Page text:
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Friday, January 24, 2020

Even the Democrats Do Favors for the Rich

One of the few Democratic House bills allowed a Senate vote by Mitch McConnell turns out to be a $9 billion gift to well-off retirees
By Gerald E. Scorse, Progressive Charlestown guest columnist

Image result for required minimum distributionsIn 2017 a Republican-controlled Congress passed a tax cut hugely tilted to corporations and the wealthy. 

In the waning days of 2019, the Democratic-controlled House did a kind of me-too. It pushed through a retirement bill with a provision that gives billions to those in the upper tiers.

The House’s gift to the well-off was part of a deal finalizing federal spending for fiscal 2020. 

In a tweet summing up the agreement, tax expert Len Burman called it “the Zombie Extenders [aka tax breaks] and Fiscal Irresponsibility Act of 2019.”

In the case of retirement policy, nothing was as fiscally irresponsible as moving back the age for required minimum distributions (RMDs) from 70 1/2 to 72. An estimate from the Joint Committee on Taxation put the price tag for that change at $8.9 billion over the next decade.

And the number will only keep growing, with all those billions going to people who don’t need a dime.
  

(By comparison, the Taxation committee estimated the next-highest cost in the retirement bill at $3.4 billion. That money though will go to a good cause: shoring up the pensions of over 10 million workers in underfunded multiemployer plans.)

Getting back to RMDs, they provide the payback that seniors owe America for decades of tax breaks. Contributions to all retirement plans except Roths are tax-deductible; capital gains in all plans, Roths included, accrue tax-free. On the back end, through voluntary withdrawals and RMDs, the Treasury finally recovers long-forgiven taxes.

Withdrawals from retirement accounts are taxed at ordinary income rates. They can begin at age 59 1/2, and for those who need the money they often do. Those who don’t need it have long enjoyed a huge tax break. They could hold off making any withdrawals and paying any taxes for another 11 years (while balances kept growing and compounding all that extra time).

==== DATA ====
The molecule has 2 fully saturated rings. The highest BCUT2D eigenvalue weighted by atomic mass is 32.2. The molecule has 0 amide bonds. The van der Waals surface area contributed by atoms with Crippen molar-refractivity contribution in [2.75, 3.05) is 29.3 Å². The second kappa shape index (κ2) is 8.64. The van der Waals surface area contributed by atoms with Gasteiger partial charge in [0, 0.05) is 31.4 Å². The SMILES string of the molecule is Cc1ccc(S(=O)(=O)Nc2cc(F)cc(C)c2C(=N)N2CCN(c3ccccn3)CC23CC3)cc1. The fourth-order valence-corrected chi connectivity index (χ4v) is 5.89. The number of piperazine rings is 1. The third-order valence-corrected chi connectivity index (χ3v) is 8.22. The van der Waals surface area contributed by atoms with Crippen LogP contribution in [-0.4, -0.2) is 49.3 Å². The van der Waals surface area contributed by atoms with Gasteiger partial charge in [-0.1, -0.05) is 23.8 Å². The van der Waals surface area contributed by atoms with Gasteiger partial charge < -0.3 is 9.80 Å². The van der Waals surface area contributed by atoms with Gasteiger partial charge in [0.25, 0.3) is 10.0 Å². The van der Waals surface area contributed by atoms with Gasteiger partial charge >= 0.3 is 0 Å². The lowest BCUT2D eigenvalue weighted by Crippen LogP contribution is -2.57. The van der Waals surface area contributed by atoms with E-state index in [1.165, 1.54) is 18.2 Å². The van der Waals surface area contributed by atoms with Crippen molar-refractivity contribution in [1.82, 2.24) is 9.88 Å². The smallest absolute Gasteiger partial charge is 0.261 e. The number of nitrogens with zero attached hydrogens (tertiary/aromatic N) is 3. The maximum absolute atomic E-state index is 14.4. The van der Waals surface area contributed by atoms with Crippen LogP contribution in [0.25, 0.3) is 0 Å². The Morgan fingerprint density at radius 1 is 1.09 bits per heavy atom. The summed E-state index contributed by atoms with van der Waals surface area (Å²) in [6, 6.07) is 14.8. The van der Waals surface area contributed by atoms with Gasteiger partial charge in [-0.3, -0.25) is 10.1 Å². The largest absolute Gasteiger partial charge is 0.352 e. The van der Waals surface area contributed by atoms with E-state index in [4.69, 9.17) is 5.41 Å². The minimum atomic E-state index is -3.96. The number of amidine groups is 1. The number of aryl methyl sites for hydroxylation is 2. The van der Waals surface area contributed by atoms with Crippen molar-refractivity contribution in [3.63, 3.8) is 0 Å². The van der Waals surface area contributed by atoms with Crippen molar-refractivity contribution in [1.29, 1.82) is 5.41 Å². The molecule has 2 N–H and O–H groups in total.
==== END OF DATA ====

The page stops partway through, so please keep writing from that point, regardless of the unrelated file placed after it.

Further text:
Their late-starting RMDs have cost the Treasury in the tens of billions. Now, thanks to the longer wait time passed by Democrats, they’ll cost billions more. The rationale is that life expectancies have risen, so the RMD starting age should rise as well.

That may sound like a good reason, but there’s a better reason to do just the opposite. It would make far more sense (and cost the Treasury far less) to begin RMDs earlier rather than later. There’s actually a strong case for starting at age 65.

The first year of Medicare eligibility could also be the year when retirees begin paying back for those extended tax breaks. The revenue inflow could be earmarked to bolster both Medicare and Social Security, the two most important safety net programs for the elderly.

There never was a good argument for putting off RMDs. The Treasury loses out. Those who count on retirement accounts to help them get along don’t gain anything; they’re drawing down early and often. The only real beneficiaries are those affluent enough to avoid withdrawing until it’s mandatory.

The current withdrawal rates also help out the haves. The formula that usually applies calls for a starting RMD of less than 3.7 percent. Twenty-five years later, at age 95, it’s only 11.6 percent.

At these rates account growth can easily outstrip RMDs. Balances can keep getting larger well after mandatory distributions begin.  

And those low rates are likely to go even lower. The Internal Revenue Service has proposed updating the life expectancy tables that determine RMD withdrawals. If the money has to last longer, the withdrawal percentages have to be lower.

It wouldn’t hurt anybody if required distributions began sooner rather than later. And no, that wouldn’t wipe out balances; it’s not RMDs that drain retirement accounts, it’s withdrawals well beyond the minimums.  

Here’s one last reason why it’s wrongheaded to further delay minimum distributions. Since 1979, incomes for the middle class (the middle 60% of households) haven’t grown anywhere near as fast as incomes for the top 20%. Those in the Top Twenty hardly need another tax break. It fails the fairness test, and the aroma test as well.

Summing up, the 2017 tax cuts ran true to form. They demonstrated once again the GOP’s laser focus on making the rich richer.

This time around though, it was the left side of the aisle doling out the billions.

Gerald E. Scorse helped pass the bill requiring basis reporting for capital gains. He writes on taxes.

This piece first appeared at www.nydailynews.com